This week I'm at the Gama Trade Show in Las Vegas. The show feels packed, with retailer attendance up 20% from last year. It continues to grow rapidly. This is very good news, since game stores are also continuing to grow and proliferate. Nobody goes to Gama unless they're serious about improving their business.
There are three main components to this show: retailer seminars, publisher seminars, and the trade show floor. A fourth component is networking outside and within these events, and not surprisingly, that's where I've been getting the most insight into the trade.
last show, two years ago. I did come across many best practices I was able to load "into the hopper" for changes back at the store. That change management function was a critical skill I learned at that 2013 show from Dave Wallace. This year it was mostly ideas about human resources and events. We're all about constant improvement.
The publisher seminars were fine, with a couple of interesting juxtapositions. On one hand, we had Reaper Miniatures stand in front of a room full of retailers, asking where the hell their product was in the distribution channels, and answering "Don't know." Everything is cool on our end. Don't know. "Don't know" comes off as ignorant or deceptive, so it wasn't surprising it kicked off a retailer discussion of whether Reaper was still right for game stores, or necessary, or even relevant with their direct to consumers Kickstarter model.
That's hardly the take away you want for your company after spending thousands of dollars going to a trade show. Poor messaging. Moreover, after telling us "don't know" why we can't get stuff through distribution, they handed out a catalog with about a dozen high value rack deals and told us not to order from them; go through distribution. Riiiiight.
I mentioned that juxtaposition. If you want to see a company handle messaging correctly, the WizKids seminar was an inspiration. WizKids has really screwed the pooch (technical term) with supply of Dice Masters. Did they show up and say "don't know?" Hell no. I'm not a big fan of this company, but the CEO, Justin Ziran, showed up, explained exactly what happened and why, what's happening now, and what they're doing in the future to avoid the problem of stock outages. He put his cell phone number on a presentation slide. It's safe to say, "he knew." I came away from Reaper wondering if I should disengage. I came away from WizKids sending emails to my staff asking how we could engage further.
The show floor. I mentioned in a previous post I came with a bankroll to spend. If all goes to plan, I will have spent $5,000. How did I spend it? My first stop was a small playmat company, one of several. I promised to buy $500 in mats, but they had no order forms or catalogs. That meant I couldn't really place an order, but they'll call me. I give it a 50% chance of happening.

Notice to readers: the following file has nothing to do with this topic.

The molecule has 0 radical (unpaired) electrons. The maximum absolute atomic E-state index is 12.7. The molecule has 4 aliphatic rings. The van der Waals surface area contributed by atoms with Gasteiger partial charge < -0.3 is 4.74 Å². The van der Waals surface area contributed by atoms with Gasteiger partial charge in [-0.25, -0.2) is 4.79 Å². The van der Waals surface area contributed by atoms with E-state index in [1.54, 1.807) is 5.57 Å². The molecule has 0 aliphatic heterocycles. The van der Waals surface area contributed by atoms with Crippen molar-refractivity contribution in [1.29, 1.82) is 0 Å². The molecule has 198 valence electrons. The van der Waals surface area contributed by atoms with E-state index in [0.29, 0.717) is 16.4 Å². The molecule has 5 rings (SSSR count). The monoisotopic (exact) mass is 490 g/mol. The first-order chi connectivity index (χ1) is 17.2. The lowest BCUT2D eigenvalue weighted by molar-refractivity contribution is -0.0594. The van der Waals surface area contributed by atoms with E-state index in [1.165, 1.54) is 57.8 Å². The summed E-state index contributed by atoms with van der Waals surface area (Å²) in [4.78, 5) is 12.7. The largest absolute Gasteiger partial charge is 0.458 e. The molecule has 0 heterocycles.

Combo GCK03 gravity feed airbrush with compressor, Tritium TG3 gravity feed airbrush, Genesis XGi3 gravity feed airbrush, Genesis XSi3 side feed airbrush, 2 AC1810-A 1/8HP mini compressors, a variety of nozzle kits, replacement needles, airbrush holder, valves, hoses, adapters, cleaning kits and a full demo kit.
Then I walked right over to Vallejo, saw their new Model Air airbrush paint line, and emailed my Alliance rep to get me one. $600. Some people have been waiting for this line for years, and I just happened to hit it on release. Who knows, it may even show up today at the store. In fact, there were probably half a dozen games where it was all about a quick photo sent to my sales reps at the distributors.
Next I found the old Wench card game, which despite the controversial name, has nice pin up art that I know is appreciated by a good number of both my male and female customers. I picked up a couple displays off their table and they ran my credit card right there. $90. Stop judging me.
I vowed to place a direct Koplow order this year, after seeing them at trade shows for 10 years and not really being able to get their stuff. I was helped by a friendly gentleman named William Niebling, who many in the game trade know well. They tell me he has been there for years at the Koplow booths, and I somehow didn't engage him before. Nevertheless, he was happy to write me up a $1200 order as I pointed to various products.
Plastic display boxes of opaque dice, double dice, Japanese/Chinese dice, 54 sets of hanging polyhedral sets, box of sand timers, box of wooden dice, L-C-R- display, 5mm mini dice display, two types of pawns, 20mm tactile dice, hit dice, compass dice, 55mm opaque dice, jumbo polyhedral dice, jumbo life counters (14 in a plastic fish tank), "life stones," two each of 7 colors.
What about Reaper? Well, I did place an order through ACD for a couple rack deals, both the Bones and the Pathfinder metal models. It came out to around $1,000 and I was told there was at least a months lead time and don't hold your breath.
If I've learned anything from the game trade, it's not to hold my breath.